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What a Night Cam Is Good For

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tags icon night cam cat dog mice

Eight years ago, when our Golden Retriever, Miel, was still a puppy, we wondered what he was up to when we were out working all day. I felt bad having to leave him home alone, with all that energy and social craving. A part of puppy training included bench training, but was he all right with that? Did he try to break out a lot? Was he barking all the time? We didn’t know.

Until I cooked up a tiny Node application that periodically takes snapshots using the embedded webcam of my MacBook, streamed to a URL via a websocket. The project websocket-webcam meant I could check up on Miel while at work.

The result was both a relief and a bit of a disappointment. Miel did nothing but sleep—even our cat joined in and settled for the blankets on top of Miel’s bench! It’s too bad I lost those captures.

Fast forward eight years to today, and we’re again wondering what Miel does when we’re not here—that is, when we’re asleep. Our couch (not leather) started amassing suspicious amounts of dog hair combined with a funny smell. He knows he’s not allowed on the couch and has one of his own (he likes a lot), and never does it when we’re around.

Busted, Miel! What are you doing there?

Until we deployed a night-cam to check up on him. It turns out that the rascal crawls onto the couch at 3AM and gets back out around 4:30. Miel is getting old, and joint issues, especially the hips, are starting to become a problem, which is typical for Golden Retrievers. That’s another reason to take it easy and avoid the needless jumping. Luckily, it’s not yet bad, but at this age, we have to be mindful.

But I could never be angry with Miel. I love the hairiness, smelliness, happiness, playfulness, slackness, and oldness of him. And I’m fairly certain he loves us right back. Compared to our two cats, I feel fairly comfortable writing this. With cats, you never now if they’re using you or if you’re using them. With Miel, you know.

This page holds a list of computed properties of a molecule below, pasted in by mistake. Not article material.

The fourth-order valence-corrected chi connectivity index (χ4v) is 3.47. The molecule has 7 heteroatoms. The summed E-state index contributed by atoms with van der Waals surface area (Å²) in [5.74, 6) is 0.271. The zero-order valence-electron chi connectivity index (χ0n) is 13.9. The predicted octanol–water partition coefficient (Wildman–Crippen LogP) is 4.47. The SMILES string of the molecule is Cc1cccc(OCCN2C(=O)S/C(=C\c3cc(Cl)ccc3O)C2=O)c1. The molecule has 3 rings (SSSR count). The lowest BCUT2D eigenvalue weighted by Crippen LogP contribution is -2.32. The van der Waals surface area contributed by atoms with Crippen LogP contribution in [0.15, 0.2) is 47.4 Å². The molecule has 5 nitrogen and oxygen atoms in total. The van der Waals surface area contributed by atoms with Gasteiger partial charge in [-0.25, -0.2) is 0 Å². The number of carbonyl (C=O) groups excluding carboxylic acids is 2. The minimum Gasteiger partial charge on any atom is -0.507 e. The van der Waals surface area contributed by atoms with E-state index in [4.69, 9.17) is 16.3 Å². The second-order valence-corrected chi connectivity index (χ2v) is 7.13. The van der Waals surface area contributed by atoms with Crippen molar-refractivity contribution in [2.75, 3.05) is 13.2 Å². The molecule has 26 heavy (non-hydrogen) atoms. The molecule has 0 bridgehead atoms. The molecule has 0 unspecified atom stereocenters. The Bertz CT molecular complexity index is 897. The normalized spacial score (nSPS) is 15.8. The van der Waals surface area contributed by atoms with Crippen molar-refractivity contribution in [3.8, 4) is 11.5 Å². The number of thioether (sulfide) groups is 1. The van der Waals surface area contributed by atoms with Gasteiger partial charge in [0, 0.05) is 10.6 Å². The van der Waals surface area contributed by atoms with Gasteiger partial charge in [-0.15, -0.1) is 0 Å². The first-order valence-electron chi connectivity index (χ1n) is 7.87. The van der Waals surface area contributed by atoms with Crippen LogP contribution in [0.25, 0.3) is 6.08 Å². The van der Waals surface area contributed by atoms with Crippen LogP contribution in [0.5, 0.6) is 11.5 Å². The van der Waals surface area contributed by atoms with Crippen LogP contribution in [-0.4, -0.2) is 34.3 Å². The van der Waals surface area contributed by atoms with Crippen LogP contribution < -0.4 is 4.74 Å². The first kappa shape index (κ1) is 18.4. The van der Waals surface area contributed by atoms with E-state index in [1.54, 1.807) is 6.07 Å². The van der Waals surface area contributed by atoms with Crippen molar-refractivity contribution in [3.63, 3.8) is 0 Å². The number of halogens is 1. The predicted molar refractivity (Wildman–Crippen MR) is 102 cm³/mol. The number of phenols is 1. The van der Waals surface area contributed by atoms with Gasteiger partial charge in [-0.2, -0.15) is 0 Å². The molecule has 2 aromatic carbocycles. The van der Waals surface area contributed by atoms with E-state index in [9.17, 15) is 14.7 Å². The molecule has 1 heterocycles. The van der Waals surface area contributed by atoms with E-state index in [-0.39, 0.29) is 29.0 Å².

The reason for the purchase of the night-cam was actually trying to record that ruckus at night above our heads on the attic (which is between the timber frame and isolation). It sounded like a bunch of muskrats, or perhaps a beech marten. Our car once had the isolation ripped out thanks to those furry animals.

The answer was much more mundane, yet as annoying:

Great, two mice in-between torn isolation.

Yup—mice. We’ve been plagued by their noise on and off for about five months now and tried all sorts of things: the animal-friendly trap (didn’t bite), the not-so-animal friendly poisonous lures (didn’t bite), and the conventional cheese traps (didn’t bite). A friend told me he had great success with peanut butter. I might have been watching too much Tom & Jerry back in the day.

The problem is the alarming reproductive rate of those little animals combined with the destructive appetite for our isolation, as they are capable of digesting about anything. It’s an on-going battle. They’ve laid low for a while, but we’re ready for another strike.

Perhaps next week we could tie the cam to a tree in the backyard and record some wildlife. One thing is certain: it’s much more fun to try and record our dog’s behavior than to monitor the activity of those pesky mice.

Bonus picture:

I'm Wouter Groeneveld, a Brain Baker, and I love the smell of freshly baked thoughts (and bread) in the morning. I sometimes convince others to bake their brain (and bread) too.

If you found this article amusing and/or helpful, you can buy me a coffee - although I'm more of a tea fan myself. I also like to hear your feedback via Mastodon or e-mail. Thanks!